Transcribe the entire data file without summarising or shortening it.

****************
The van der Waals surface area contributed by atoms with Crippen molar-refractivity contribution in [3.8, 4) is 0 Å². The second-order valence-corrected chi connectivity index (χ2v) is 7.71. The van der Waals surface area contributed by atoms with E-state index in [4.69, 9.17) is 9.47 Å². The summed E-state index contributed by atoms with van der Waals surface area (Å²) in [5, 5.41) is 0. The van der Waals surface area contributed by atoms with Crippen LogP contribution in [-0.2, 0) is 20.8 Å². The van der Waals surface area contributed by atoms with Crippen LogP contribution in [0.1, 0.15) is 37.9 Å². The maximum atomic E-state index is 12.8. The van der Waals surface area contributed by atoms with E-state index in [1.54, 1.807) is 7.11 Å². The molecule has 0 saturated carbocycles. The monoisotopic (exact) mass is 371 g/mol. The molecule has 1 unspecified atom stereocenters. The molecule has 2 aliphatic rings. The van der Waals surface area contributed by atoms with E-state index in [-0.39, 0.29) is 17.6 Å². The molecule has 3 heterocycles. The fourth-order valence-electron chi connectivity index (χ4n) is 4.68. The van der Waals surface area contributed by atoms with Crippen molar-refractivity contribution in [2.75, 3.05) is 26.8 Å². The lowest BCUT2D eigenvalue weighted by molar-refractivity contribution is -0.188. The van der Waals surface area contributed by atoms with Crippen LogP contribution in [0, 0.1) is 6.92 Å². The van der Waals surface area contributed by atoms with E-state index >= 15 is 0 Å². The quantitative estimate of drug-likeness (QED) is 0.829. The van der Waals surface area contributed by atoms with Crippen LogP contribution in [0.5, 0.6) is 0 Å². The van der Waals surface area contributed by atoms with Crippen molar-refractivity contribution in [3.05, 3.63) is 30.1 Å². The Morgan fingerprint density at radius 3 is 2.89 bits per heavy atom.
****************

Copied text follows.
The van der Waals surface area contributed by atoms with Crippen molar-refractivity contribution in [3.8, 4) is 0 Å². The second-order valence-corrected chi connectivity index (χ2v) is 7.71. The van der Waals surface area contributed by atoms with E-state index in [4.69, 9.17) is 9.47 Å². The summed E-state index contributed by atoms with van der Waals surface area (Å²) in [5, 5.41) is 0. The van der Waals surface area contributed by atoms with Crippen LogP contribution in [-0.2, 0) is 20.8 Å². The van der Waals surface area contributed by atoms with Crippen LogP contribution in [0.1, 0.15) is 37.9 Å². The maximum atomic E-state index is 12.8. The van der Waals surface area contributed by atoms with E-state index in [1.54, 1.807) is 7.11 Å². The molecule has 0 saturated carbocycles. The monoisotopic (exact) mass is 371 g/mol. The molecule has 1 unspecified atom stereocenters. The molecule has 2 aliphatic rings. The van der Waals surface area contributed by atoms with E-state index in [-0.39, 0.29) is 17.6 Å². The molecule has 3 heterocycles. The fourth-order valence-electron chi connectivity index (χ4n) is 4.68. The van der Waals surface area contributed by atoms with Crippen molar-refractivity contribution in [2.75, 3.05) is 26.8 Å². The lowest BCUT2D eigenvalue weighted by molar-refractivity contribution is -0.188. The van der Waals surface area contributed by atoms with Crippen LogP contribution in [0, 0.1) is 6.92 Å². The van der Waals surface area contributed by atoms with E-state index >= 15 is 0 Å². The quantitative estimate of drug-likeness (QED) is 0.829. The van der Waals surface area contributed by atoms with Crippen LogP contribution in [0.5, 0.6) is 0 Å². The van der Waals surface area contributed by atoms with Crippen molar-refractivity contribution in [3.05, 3.63) is 30.1 Å². The Morgan fingerprint density at radius 3 is 2.89 bits per heavy atom.